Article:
A dad, a daughter, and guns
In conservative Wyoming, firearms are part of the fabric of everyday life, said journalist Eli Saslow. So when one teen, upset ab out school shootings, began to call for gun control, the resistance began at home.
GILLETTE, WYO.—Alan Engdahl was driving home after an overnight shift in the oil field when his truck picked up a scratchy radio signal out of Gillette. It was the first sign of civilization since he had disappeared the afternoon before down 50 miles of wind-whipped prairie and rutted gravel roads, so Alan and his co-worker listened to the disc jockey tick through community news. Cattle prices were flat. T&T Guns had antique rifles on special. The Cowboy Draw lotto was up to $1 million. “And here’s something you don’t hear every day,” the radio host said. “We apparently have a liberal gun protest happening right here in Gillette.”
Alan had rarely heard anything described as liberal in northeast Wyoming, and now he listened as the DJ explained how 10 Campbell County High School students had marched downtown the previous afternoon to demand tighter gun laws. They said they wanted mandatory background checks on all gun purchases. They said they wanted to build a gun-control movement in solidarity with survivors of a shooting in Parkland, Fla. But this was Wyoming, where the high school yearbook devoted four pages to “Hunting: No Greater Sport” and a local club funded college scholarships by raffling off AR-15s. The protesters had been met downtown with middle fingers and the warning of suspensions.
“They should be expelled,” Alan remembered joking to his co-worker. “That bleeding-heart nonsense might fly in New York or D.C., but in Wyoming? That’s treason.”
Wyoming has more guns per capita than any other state, and more than 80 percent of adults in Campbell County have firearms in their homes. Alan once owned more than 250 until he committed a drug felony in 2006 and lost his legal right to own guns.
He parked at a ramshackle house on the outskirts of town, where the newspaper waited at the kitchen table. On the front page he noticed a story about the gun protest, the first that anyone could remember in Gillette. “A Walkout for Change,” the headline read. Above that was a picture of several students marching, and there in the midst of them, holding a protest sign, was his 16-year-old daughter, Moriah.
Now a week later, that sign was in his house, tucked into the closet of a bedroom where Moriah had been spending much of her time, with her door closed, since the protest. In the days since the march, the “Campbell County Ten” had become the object of profane graffiti and the favorite target of a new Instagram account, “Campbell County Students for America,” which shared memes comparing gun protesters to Hitler. For his part, Alan had considered grounding Moriah for skipping school but decided against it. “I’m pretty sure the rest of Wyoming is going to punish her for me,” he said, so instead he had chosen to needle Moriah at every opportunity.
“Win any popularity contests at school today?” he asked when she walked into the kitchen. She rolled her eyes and ignored him, so he tried again. “Did you manage to get everyone’s guns yet?” he said.
“How many times do I have to tell you it’s not about that?” she said. “We’re just pushing for more safety, a little more control.”
“That’s a bad word,” Alan said. “First it’s gun control, then it’s confiscation.”
She was the youngest of his four daughters, each a bit more empowered than the last, and by the time Moriah turned 12 she had begun questioning her parents’ Christianity, and then started favoring abortion rights, and then calling herself a feminist, and then refusing to eat the pigs her family sometimes slaughtered for meat. “The mouthy, hardheaded one,” Alan called her, with some pride, even if they often disagreed.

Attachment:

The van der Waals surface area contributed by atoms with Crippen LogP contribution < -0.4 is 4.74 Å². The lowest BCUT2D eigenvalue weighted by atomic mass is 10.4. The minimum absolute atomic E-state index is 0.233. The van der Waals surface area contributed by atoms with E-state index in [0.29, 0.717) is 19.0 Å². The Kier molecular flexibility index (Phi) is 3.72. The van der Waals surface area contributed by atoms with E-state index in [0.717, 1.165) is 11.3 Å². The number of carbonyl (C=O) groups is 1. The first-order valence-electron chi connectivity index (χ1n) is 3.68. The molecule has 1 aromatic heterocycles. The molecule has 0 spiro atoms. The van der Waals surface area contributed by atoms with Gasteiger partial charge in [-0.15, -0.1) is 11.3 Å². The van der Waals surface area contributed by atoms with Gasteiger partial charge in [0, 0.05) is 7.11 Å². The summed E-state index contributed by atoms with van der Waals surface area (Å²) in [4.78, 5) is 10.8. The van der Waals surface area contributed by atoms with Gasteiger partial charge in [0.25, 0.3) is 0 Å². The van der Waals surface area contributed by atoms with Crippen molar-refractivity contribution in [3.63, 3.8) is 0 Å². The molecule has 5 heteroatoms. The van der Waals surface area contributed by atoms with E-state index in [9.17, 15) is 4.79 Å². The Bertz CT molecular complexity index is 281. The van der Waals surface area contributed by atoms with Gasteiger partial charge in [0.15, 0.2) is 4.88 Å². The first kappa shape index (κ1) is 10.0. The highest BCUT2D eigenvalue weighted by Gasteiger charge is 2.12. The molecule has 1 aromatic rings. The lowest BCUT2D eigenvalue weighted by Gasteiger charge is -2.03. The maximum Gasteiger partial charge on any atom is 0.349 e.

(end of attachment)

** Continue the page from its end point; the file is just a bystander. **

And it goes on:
She advocated for gay rights in her high school, and he thought acceptance was “part of the problem, because that stuff is better off staying hidden.” She was dating a Mexican-American boy named Jon, whom Alan liked but also occasionally referred to as “Mexican Juan.”
But one thing they had rarely argued about was guns, at least until 17 people were killed at a high school in Parkland in February. Moriah occasionally went target shooting at the range on “ladies day” with her mother, who was remarried and living across town. Her mother’s freezer was filled with fresh venison from her latest October kill. Her father and his friends had sometimes fired off 1,500 rounds in a day of target shooting before he went to prison for distribution of methamphetamine.
Like her parents, Moriah had usually blamed Gillette’s high rates of gun violence not on firearms but on the character of the town itself. The coal and oil boomtown had nearly doubled in size since the 1990s to about 32,000 people, many of whom worked to extract the natural resources below ground. The town suffered from high rates of transiency and wild economic swings, which contributed to one of the country’s highest suicide rates.
After Parkland, though, Moriah began reading online about guns and became interested in research suggesting that guns are part of the mental health crisis, too. She read that suicides account for almost two-thirds of gun deaths, and that people are five times more likely to successfully commit suicide if they own or have access to a gun. Her cousin had killed himself with a hunting rifle in 2015. One of her classmates had brought a gun to school a year later, sparking an evacuation before he shot and killed himself by the railroad tracks.
She lived with her father in a single-story place wedged between a cow pasture and a coal mine. A dartboard hung in the kitchen, and red plastic cups filled the cabinets. Her father styled himself as gruff and imposing, but he was also a bighearted savior of damaged cars and lost people, both of which populated his 5 acres.